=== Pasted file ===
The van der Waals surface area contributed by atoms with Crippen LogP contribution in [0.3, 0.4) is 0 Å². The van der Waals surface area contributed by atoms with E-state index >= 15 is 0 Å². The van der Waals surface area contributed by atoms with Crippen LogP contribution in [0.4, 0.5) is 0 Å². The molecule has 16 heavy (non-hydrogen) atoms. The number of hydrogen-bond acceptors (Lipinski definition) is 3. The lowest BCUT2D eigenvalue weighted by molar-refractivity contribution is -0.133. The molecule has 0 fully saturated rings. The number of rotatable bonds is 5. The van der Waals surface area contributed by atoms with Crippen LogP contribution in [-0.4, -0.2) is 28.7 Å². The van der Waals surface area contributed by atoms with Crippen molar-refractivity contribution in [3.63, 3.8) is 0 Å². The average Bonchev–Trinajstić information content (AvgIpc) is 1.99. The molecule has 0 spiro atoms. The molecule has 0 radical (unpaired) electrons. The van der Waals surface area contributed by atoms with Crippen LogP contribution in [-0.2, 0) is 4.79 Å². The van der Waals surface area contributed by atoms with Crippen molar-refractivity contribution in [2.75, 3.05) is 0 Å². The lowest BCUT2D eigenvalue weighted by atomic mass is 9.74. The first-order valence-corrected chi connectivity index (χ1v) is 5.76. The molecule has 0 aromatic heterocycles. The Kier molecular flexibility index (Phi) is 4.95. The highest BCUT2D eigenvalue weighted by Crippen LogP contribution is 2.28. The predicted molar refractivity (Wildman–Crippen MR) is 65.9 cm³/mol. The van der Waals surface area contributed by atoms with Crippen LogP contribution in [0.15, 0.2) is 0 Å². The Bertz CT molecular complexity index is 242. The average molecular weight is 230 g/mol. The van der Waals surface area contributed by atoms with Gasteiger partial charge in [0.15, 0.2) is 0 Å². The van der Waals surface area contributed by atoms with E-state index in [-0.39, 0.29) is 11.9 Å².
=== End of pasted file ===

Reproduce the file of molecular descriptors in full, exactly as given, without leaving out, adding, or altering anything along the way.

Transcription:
The van der Waals surface area contributed by atoms with Crippen LogP contribution in [0.3, 0.4) is 0 Å². The van der Waals surface area contributed by atoms with E-state index >= 15 is 0 Å². The van der Waals surface area contributed by atoms with Crippen LogP contribution in [0.4, 0.5) is 0 Å². The molecule has 16 heavy (non-hydrogen) atoms. The number of hydrogen-bond acceptors (Lipinski definition) is 3. The lowest BCUT2D eigenvalue weighted by molar-refractivity contribution is -0.133. The molecule has 0 fully saturated rings. The number of rotatable bonds is 5. The van der Waals surface area contributed by atoms with Crippen LogP contribution in [-0.4, -0.2) is 28.7 Å². The van der Waals surface area contributed by atoms with Crippen molar-refractivity contribution in [3.63, 3.8) is 0 Å². The average Bonchev–Trinajstić information content (AvgIpc) is 1.99. The molecule has 0 spiro atoms. The molecule has 0 radical (unpaired) electrons. The van der Waals surface area contributed by atoms with Crippen LogP contribution in [-0.2, 0) is 4.79 Å². The van der Waals surface area contributed by atoms with Crippen molar-refractivity contribution in [2.75, 3.05) is 0 Å². The lowest BCUT2D eigenvalue weighted by atomic mass is 9.74. The first-order valence-corrected chi connectivity index (χ1v) is 5.76. The molecule has 0 aromatic heterocycles. The Kier molecular flexibility index (Phi) is 4.95. The highest BCUT2D eigenvalue weighted by Crippen LogP contribution is 2.28. The predicted molar refractivity (Wildman–Crippen MR) is 65.9 cm³/mol. The van der Waals surface area contributed by atoms with Crippen LogP contribution in [0.15, 0.2) is 0 Å². The Bertz CT molecular complexity index is 242. The average molecular weight is 230 g/mol. The van der Waals surface area contributed by atoms with Gasteiger partial charge in [0.15, 0.2) is 0 Å². The van der Waals surface area contributed by atoms with E-state index in [-0.39, 0.29) is 11.9 Å².